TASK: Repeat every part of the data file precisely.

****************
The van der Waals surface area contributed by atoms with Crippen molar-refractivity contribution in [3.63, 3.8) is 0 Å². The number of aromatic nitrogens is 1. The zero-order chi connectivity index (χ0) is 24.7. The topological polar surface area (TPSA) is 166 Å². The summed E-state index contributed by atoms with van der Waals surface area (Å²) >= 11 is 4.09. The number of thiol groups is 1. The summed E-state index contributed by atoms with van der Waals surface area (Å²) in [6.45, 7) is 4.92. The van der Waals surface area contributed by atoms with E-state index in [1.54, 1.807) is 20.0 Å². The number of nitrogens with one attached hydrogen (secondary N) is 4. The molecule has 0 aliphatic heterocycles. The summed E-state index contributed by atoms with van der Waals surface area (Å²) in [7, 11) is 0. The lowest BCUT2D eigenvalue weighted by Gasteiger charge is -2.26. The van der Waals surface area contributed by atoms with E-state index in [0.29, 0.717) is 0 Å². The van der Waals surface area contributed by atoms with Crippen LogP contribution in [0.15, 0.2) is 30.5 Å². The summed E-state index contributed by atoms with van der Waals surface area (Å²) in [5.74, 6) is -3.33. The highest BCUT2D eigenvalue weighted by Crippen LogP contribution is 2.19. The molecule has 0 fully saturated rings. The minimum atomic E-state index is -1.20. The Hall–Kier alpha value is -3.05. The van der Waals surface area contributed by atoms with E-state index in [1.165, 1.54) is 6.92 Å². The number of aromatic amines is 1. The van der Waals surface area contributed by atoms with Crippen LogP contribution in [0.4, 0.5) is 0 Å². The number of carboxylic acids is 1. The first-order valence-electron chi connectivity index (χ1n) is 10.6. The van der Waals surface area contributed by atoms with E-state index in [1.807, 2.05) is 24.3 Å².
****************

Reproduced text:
The van der Waals surface area contributed by atoms with Crippen molar-refractivity contribution in [3.63, 3.8) is 0 Å². The number of aromatic nitrogens is 1. The zero-order chi connectivity index (χ0) is 24.7. The topological polar surface area (TPSA) is 166 Å². The summed E-state index contributed by atoms with van der Waals surface area (Å²) >= 11 is 4.09. The number of thiol groups is 1. The summed E-state index contributed by atoms with van der Waals surface area (Å²) in [6.45, 7) is 4.92. The van der Waals surface area contributed by atoms with E-state index in [1.54, 1.807) is 20.0 Å². The number of nitrogens with one attached hydrogen (secondary N) is 4. The molecule has 0 aliphatic heterocycles. The summed E-state index contributed by atoms with van der Waals surface area (Å²) in [7, 11) is 0. The lowest BCUT2D eigenvalue weighted by Gasteiger charge is -2.26. The van der Waals surface area contributed by atoms with E-state index in [0.29, 0.717) is 0 Å². The van der Waals surface area contributed by atoms with Crippen LogP contribution in [0.15, 0.2) is 30.5 Å². The summed E-state index contributed by atoms with van der Waals surface area (Å²) in [5.74, 6) is -3.33. The highest BCUT2D eigenvalue weighted by Crippen LogP contribution is 2.19. The molecule has 0 fully saturated rings. The minimum atomic E-state index is -1.20. The Hall–Kier alpha value is -3.05. The van der Waals surface area contributed by atoms with E-state index in [1.165, 1.54) is 6.92 Å². The number of aromatic amines is 1. The van der Waals surface area contributed by atoms with Crippen LogP contribution in [0.4, 0.5) is 0 Å². The number of carboxylic acids is 1. The first-order valence-electron chi connectivity index (χ1n) is 10.6. The van der Waals surface area contributed by atoms with E-state index in [1.807, 2.05) is 24.3 Å².